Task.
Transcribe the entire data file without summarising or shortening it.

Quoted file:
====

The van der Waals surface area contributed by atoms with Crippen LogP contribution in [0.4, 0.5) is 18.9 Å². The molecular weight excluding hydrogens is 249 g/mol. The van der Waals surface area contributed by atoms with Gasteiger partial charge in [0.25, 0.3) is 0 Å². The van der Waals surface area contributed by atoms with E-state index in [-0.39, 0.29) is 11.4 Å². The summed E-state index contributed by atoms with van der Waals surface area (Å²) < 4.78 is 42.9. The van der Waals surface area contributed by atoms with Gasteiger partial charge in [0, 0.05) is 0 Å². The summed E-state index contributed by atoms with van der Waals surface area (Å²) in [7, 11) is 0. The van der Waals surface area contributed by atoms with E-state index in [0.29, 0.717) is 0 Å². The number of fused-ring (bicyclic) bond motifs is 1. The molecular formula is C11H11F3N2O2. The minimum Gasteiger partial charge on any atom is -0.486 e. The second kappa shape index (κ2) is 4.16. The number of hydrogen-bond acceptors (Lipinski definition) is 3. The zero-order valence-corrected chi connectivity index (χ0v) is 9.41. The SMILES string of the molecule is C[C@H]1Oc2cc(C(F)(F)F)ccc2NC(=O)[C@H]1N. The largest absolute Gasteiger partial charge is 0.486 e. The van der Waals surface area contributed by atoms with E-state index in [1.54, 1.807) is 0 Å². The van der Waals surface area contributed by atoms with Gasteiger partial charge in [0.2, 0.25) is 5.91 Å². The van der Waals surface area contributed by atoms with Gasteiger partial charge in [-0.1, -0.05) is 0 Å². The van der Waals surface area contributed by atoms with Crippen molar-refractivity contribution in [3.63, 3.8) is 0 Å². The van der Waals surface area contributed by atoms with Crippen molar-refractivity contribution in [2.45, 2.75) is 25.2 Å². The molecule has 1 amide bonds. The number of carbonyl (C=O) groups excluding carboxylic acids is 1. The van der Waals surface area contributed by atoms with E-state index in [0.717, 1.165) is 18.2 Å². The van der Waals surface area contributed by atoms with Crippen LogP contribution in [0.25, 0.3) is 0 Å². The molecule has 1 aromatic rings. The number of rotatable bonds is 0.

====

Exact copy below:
The van der Waals surface area contributed by atoms with Crippen LogP contribution in [0.4, 0.5) is 18.9 Å². The molecular weight excluding hydrogens is 249 g/mol. The van der Waals surface area contributed by atoms with Gasteiger partial charge in [0.25, 0.3) is 0 Å². The van der Waals surface area contributed by atoms with E-state index in [-0.39, 0.29) is 11.4 Å². The summed E-state index contributed by atoms with van der Waals surface area (Å²) < 4.78 is 42.9. The van der Waals surface area contributed by atoms with Gasteiger partial charge in [0, 0.05) is 0 Å². The summed E-state index contributed by atoms with van der Waals surface area (Å²) in [7, 11) is 0. The van der Waals surface area contributed by atoms with E-state index in [0.29, 0.717) is 0 Å². The number of fused-ring (bicyclic) bond motifs is 1. The molecular formula is C11H11F3N2O2. The minimum Gasteiger partial charge on any atom is -0.486 e. The second kappa shape index (κ2) is 4.16. The number of hydrogen-bond acceptors (Lipinski definition) is 3. The zero-order valence-corrected chi connectivity index (χ0v) is 9.41. The SMILES string of the molecule is C[C@H]1Oc2cc(C(F)(F)F)ccc2NC(=O)[C@H]1N. The largest absolute Gasteiger partial charge is 0.486 e. The van der Waals surface area contributed by atoms with E-state index in [1.54, 1.807) is 0 Å². The van der Waals surface area contributed by atoms with Gasteiger partial charge in [0.2, 0.25) is 5.91 Å². The van der Waals surface area contributed by atoms with Gasteiger partial charge in [-0.1, -0.05) is 0 Å². The van der Waals surface area contributed by atoms with Crippen molar-refractivity contribution in [3.63, 3.8) is 0 Å². The van der Waals surface area contributed by atoms with Crippen molar-refractivity contribution in [2.45, 2.75) is 25.2 Å². The molecule has 1 amide bonds. The number of carbonyl (C=O) groups excluding carboxylic acids is 1. The van der Waals surface area contributed by atoms with E-state index in [0.717, 1.165) is 18.2 Å². The van der Waals surface area contributed by atoms with Crippen LogP contribution in [0.25, 0.3) is 0 Å². The molecule has 1 aromatic rings. The number of rotatable bonds is 0.